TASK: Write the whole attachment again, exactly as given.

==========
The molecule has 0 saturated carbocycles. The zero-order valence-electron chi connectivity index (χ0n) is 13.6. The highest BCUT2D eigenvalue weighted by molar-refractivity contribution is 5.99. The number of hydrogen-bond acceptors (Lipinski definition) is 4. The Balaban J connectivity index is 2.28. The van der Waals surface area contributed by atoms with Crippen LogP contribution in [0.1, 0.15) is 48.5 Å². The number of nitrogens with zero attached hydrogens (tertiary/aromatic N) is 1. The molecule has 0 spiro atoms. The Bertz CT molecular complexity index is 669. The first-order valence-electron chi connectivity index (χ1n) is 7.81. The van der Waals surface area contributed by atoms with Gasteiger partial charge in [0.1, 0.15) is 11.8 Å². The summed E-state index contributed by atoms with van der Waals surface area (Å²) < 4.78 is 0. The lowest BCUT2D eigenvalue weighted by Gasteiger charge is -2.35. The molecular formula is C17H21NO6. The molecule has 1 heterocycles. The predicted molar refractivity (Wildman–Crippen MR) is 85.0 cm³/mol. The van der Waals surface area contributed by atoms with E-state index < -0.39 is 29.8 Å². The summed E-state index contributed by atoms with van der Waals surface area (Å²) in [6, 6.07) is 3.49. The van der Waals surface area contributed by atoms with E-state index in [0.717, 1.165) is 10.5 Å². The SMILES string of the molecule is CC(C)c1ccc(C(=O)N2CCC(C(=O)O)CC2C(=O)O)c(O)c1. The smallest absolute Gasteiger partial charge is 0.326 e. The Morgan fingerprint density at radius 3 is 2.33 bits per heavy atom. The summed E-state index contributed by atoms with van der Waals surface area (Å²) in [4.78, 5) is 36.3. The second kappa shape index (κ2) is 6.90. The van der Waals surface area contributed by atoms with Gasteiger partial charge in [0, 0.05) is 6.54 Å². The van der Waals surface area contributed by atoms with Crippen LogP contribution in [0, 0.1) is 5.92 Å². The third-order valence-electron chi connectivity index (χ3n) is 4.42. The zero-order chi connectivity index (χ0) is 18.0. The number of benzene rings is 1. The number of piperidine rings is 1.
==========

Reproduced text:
The molecule has 0 saturated carbocycles. The zero-order valence-electron chi connectivity index (χ0n) is 13.6. The highest BCUT2D eigenvalue weighted by molar-refractivity contribution is 5.99. The number of hydrogen-bond acceptors (Lipinski definition) is 4. The Balaban J connectivity index is 2.28. The van der Waals surface area contributed by atoms with Crippen LogP contribution in [0.1, 0.15) is 48.5 Å². The number of nitrogens with zero attached hydrogens (tertiary/aromatic N) is 1. The molecule has 0 spiro atoms. The Bertz CT molecular complexity index is 669. The first-order valence-electron chi connectivity index (χ1n) is 7.81. The van der Waals surface area contributed by atoms with Gasteiger partial charge in [0.1, 0.15) is 11.8 Å². The summed E-state index contributed by atoms with van der Waals surface area (Å²) < 4.78 is 0. The lowest BCUT2D eigenvalue weighted by Gasteiger charge is -2.35. The molecular formula is C17H21NO6. The molecule has 1 heterocycles. The predicted molar refractivity (Wildman–Crippen MR) is 85.0 cm³/mol. The van der Waals surface area contributed by atoms with E-state index < -0.39 is 29.8 Å². The summed E-state index contributed by atoms with van der Waals surface area (Å²) in [6, 6.07) is 3.49. The van der Waals surface area contributed by atoms with E-state index in [0.717, 1.165) is 10.5 Å². The SMILES string of the molecule is CC(C)c1ccc(C(=O)N2CCC(C(=O)O)CC2C(=O)O)c(O)c1. The smallest absolute Gasteiger partial charge is 0.326 e. The Morgan fingerprint density at radius 3 is 2.33 bits per heavy atom. The summed E-state index contributed by atoms with van der Waals surface area (Å²) in [4.78, 5) is 36.3. The second kappa shape index (κ2) is 6.90. The van der Waals surface area contributed by atoms with Gasteiger partial charge in [0, 0.05) is 6.54 Å². The van der Waals surface area contributed by atoms with Crippen LogP contribution in [0, 0.1) is 5.92 Å². The third-order valence-electron chi connectivity index (χ3n) is 4.42. The zero-order chi connectivity index (χ0) is 18.0. The number of benzene rings is 1. The number of piperidine rings is 1.